IT IS immeasurably sad that a 34-year-old mother is dead after a harrowing chase with police on Capitol Hill. Whether her death could have been avoided is another issue, one that must be answered as authorities investigate both her intentions and their response to her actions.

Miriam Carey, a Connecticut woman who reportedly was battling mental health issues, was unarmed when she was fatally shot by police Thursday afternoon. Her 1-year-old daughter was in the car as it crashed security barriers and was pursued at high speeds by police; the child was unharmed. Inevitably, the question arises of whether it was necessary for the Secret Service and Capitol Police who had chased her car to kill her.

The Metropolitan Police Department, heading a joint investigation with federal agencies, must determine the precise circumstances surrounding her death before it can conclude if the shooting was justified.

Any assessment should not lose sight of the frightening facts of this woman’s actions, much of them captured on video. She drove her car into a White House security post; she hit a uniformed officer; she led police on a high-speed chase through D.C. streets; she rammed a Secret Service vehicle; she didn’t stop when at least five officers had their guns pointed at her; and she penetrated a barrier on Capitol Hill. Another inevitable question arises: What would have happened if she had not been stopped?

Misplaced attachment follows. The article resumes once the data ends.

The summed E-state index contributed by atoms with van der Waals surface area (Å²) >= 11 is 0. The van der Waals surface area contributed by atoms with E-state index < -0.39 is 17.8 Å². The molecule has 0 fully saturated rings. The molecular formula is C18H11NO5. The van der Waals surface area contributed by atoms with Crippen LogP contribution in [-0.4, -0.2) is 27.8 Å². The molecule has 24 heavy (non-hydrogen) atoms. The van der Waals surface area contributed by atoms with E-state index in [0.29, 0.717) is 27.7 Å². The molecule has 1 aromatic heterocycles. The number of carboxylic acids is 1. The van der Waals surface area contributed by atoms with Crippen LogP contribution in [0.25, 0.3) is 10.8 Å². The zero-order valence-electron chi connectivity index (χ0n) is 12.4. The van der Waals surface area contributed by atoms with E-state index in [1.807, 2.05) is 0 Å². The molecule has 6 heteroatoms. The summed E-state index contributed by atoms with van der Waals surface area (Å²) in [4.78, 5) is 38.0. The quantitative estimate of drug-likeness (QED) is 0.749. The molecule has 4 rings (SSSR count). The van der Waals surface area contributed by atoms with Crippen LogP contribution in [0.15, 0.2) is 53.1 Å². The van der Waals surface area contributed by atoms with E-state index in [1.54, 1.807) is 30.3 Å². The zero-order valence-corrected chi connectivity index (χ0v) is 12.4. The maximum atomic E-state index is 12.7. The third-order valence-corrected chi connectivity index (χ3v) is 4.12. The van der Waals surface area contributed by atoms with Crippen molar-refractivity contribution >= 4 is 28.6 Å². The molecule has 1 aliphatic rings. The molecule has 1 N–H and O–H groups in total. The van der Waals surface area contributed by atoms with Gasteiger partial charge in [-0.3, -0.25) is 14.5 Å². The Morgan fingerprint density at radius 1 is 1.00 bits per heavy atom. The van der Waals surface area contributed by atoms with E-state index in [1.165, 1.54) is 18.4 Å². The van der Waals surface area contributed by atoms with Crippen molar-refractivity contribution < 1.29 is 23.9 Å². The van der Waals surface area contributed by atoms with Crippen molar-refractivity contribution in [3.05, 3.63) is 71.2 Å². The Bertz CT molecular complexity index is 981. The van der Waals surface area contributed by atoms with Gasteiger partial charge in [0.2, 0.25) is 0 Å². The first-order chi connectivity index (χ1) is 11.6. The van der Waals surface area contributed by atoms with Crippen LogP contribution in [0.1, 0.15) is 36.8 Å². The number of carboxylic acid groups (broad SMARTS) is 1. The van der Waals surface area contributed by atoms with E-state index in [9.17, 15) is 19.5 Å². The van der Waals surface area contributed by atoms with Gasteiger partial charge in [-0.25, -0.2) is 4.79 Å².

“The threat to our officers and the complex was real,” Senate Sergeant at Arms Terrance W. Gainer wrote Friday to the Senate community in an assessment with which there can and should be no dispute.

It is easy to forget that in the real time of doing their jobs — which is to protect the president, Congress and the public — police had no way of knowing with what or with whom they were dealing. That is why it is important to be careful before second-guessing what authorities could have or should have done Thursday.